Court broadens whistleblower protection under SOX

Employee complaints don't need to relate to shareholder fraud to be protected by the law

In May 2006, Andrea Brown learned a juicy secret about her boss.

Brown, an employee at Lockheed Martin Corp., found out that her supervisor, Wendy Owen, was misusing the corporate pen-pal program, which was meant to boost the morale of soldiers deployed in Iraq. Owen was having multiple sexual affairs with soldiers she had met through the program. She was also using company funds to pay for transportation, hotels and gifts for her lovers, and she was passing these expenses on to Lockheed’s clients.

Brown notified human resources and the director of her department about Owen’s misconduct. Both promised to take action and keep her complaint anonymous, but instead, Brown says she started receiving unsatisfactory performance reviews and was demoted. The company moved her desk to a storage room. Brown became deeply depressed and eventually quit her job.

In January 2008, Brown filed a whistleblower complaint under the Sarbanes-Oxley Act (SOX), claiming Lockheed had retaliated against her for reporting Owen’s misconduct. An administrative law judge (ALJ) found that SOX protected her activity and awarded her $75,000 in compensatory damages, reinstatement, back pay and medical expenses.

Lockheed appealed, claiming SOX didn’t cover Brown’s complaints because they didn’t relate to shareholder fraud. But the Labor Department’s Administrative Review Board (ARB) affirmed the ALJ’s decision, and on June 4, in Lockheed Martin Corp. v. Administrative Review Board, the 10th Circuit affirmed the ARB’s decision.

The appeals court’s ruling marks the first time it has interpreted SOX, and it outlines a broad view of what constitutes protected whistleblower activity and retaliation under the act.

Wide Interpretation

Writing for the 10th Circuit, Judge Michael Murphy said that “an employee complaint need not specifically relate to shareholder fraud to be actionable under [SOX].”

“The court held that the current board correctly interpreted the statute consistent with the unambiguous language and intent of Congress to protect employees who report conduct that specifically relates to any of the enumerated federal fraud statutes,” says Mary Pivec, a partner at Williams Mullen.

According to James McQuade, of counsel at Orrick, the 10th Circuit’s broad interpretation is important because it “could have the effect of continuing to expand the scope of protected activity under SOX, which, in turn, could lead to an increase in SOX claims.”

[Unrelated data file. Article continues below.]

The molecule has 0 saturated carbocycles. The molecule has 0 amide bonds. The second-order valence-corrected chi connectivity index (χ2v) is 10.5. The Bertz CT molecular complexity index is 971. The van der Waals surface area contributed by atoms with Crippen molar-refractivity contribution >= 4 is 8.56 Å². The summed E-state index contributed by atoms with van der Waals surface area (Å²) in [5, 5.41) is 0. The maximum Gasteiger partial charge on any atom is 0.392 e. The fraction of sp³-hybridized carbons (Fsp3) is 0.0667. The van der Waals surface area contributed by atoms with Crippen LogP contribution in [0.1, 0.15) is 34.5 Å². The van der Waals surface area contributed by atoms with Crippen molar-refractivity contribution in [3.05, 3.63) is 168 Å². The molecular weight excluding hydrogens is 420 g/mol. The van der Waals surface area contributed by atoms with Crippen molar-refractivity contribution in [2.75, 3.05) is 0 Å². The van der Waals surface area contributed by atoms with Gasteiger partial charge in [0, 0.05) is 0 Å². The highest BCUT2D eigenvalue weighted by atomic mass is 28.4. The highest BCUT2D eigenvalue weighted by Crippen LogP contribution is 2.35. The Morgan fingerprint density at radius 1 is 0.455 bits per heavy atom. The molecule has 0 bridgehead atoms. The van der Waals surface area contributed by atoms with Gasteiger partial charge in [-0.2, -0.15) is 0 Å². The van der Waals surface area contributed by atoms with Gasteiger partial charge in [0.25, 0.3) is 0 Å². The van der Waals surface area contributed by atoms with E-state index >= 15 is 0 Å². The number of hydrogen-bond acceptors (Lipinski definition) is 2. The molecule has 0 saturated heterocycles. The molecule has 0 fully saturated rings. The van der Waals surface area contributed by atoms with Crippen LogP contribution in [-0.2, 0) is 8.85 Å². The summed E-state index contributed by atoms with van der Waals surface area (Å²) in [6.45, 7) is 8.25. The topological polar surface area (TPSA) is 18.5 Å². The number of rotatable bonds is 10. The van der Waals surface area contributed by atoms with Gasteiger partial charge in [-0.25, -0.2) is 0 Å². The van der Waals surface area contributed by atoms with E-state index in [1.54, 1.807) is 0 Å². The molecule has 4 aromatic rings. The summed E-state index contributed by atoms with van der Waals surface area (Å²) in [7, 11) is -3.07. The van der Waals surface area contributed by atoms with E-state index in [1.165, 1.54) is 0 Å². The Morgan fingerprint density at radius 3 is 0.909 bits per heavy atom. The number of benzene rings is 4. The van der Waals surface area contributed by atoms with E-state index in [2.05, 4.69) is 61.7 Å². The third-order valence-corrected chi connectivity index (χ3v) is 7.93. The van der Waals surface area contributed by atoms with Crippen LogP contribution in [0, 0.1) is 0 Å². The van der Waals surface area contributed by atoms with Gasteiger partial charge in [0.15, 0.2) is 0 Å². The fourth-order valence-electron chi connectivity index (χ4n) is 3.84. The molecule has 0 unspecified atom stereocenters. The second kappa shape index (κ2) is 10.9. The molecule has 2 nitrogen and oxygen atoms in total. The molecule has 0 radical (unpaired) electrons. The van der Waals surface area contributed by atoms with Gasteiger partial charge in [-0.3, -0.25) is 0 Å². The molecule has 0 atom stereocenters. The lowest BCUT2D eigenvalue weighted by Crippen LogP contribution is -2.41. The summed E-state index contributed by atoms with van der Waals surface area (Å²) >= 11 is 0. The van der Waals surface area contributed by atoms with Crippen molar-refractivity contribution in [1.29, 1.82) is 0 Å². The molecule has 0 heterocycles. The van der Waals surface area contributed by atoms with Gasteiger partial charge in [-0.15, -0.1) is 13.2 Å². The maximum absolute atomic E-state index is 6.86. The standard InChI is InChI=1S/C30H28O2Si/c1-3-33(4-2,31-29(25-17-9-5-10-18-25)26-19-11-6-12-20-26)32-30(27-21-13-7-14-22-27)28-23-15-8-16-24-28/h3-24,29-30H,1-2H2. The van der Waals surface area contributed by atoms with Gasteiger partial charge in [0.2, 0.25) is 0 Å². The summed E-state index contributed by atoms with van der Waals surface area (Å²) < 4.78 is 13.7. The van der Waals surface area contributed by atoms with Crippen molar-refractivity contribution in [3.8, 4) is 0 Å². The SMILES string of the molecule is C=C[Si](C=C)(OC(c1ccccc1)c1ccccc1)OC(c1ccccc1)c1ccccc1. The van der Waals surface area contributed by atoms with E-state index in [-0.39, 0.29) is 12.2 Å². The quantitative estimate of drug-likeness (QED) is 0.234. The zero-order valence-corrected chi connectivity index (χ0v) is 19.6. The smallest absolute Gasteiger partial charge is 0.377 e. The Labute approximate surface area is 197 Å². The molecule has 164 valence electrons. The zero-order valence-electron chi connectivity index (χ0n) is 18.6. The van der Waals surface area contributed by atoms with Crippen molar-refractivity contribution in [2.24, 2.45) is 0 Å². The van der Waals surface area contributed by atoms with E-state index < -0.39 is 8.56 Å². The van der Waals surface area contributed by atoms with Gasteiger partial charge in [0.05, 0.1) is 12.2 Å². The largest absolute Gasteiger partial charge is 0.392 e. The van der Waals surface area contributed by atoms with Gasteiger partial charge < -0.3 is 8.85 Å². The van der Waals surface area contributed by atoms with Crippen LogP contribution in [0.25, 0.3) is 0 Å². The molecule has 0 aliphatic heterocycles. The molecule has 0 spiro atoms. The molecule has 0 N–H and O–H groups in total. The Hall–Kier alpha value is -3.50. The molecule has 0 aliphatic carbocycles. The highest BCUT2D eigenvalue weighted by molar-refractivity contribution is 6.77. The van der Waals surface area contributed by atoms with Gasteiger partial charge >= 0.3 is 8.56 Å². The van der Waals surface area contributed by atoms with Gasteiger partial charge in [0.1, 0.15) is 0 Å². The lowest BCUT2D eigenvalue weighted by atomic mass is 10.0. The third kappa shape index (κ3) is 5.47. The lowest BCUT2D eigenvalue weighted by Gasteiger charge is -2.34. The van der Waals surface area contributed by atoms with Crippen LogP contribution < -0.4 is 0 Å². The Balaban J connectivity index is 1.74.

The 10th Circuit’s affirmation of the ARB’s decision is also significant because the court held that even if the language of SOX was ambiguous about what constitutes protected whistleblower activity and retaliation, precedent set in the 1984 Supreme Court case Chevron U.S.A., Inc. v. Natural Resources Defense Council, Inc. required it to defer to the ARB’s interpretation. In that case, the Supreme Court established that courts must defer to a government agency’s interpretation of a statute if the interpretation is based on a permissible construction of the statute.

“Some employers have expressed shock that an executive branch institution like the ARB has such power,” Pivec says. “But it clearly does, and can exercise influence over the interpretation and application of the 23 whistleblower statutes under Depart- ment of Labor enforcement authority.”

Top Takeaways

In light of the 10th Circuit’s decision in Lockheed, in-house counsel should carefully consider whether employee complaints could be considered protected activity under SOX.

“Given the likelihood that the ARB interpretation of SOX will prove controlling for the indefinite future, it would be prudent for covered employers to review employee handbooks, compliance policies, supervisor manuals and SOX compliance training materials to ensure that the definition of protected activity is consistent with the ARB,” Pivec says.

Employers must be careful in making even the smallest personnel changes—including desk relocations and demotions, when an employee has raised a complaint about company activity to avoid charges of retaliation. If a company does make changes, it must be prepared to show that they would have happened regardless of the employee’s complaint.

“Employers should seek to not only prevent those employees who have knowledge of another employee’s protected activity from making any adverse decisions affecting that employee, but also should seek to prevent those employees from influencing any employment decisions affecting the protected employee,” McQuade says. “Second, if an adverse employment action is being taken against an employee who previously had engaged in protected activity, in-house counsel should determine whether the relevant decision maker has knowledge of the protected activity or was influenced by another who [did].”

Contributing Author

Ashley Post

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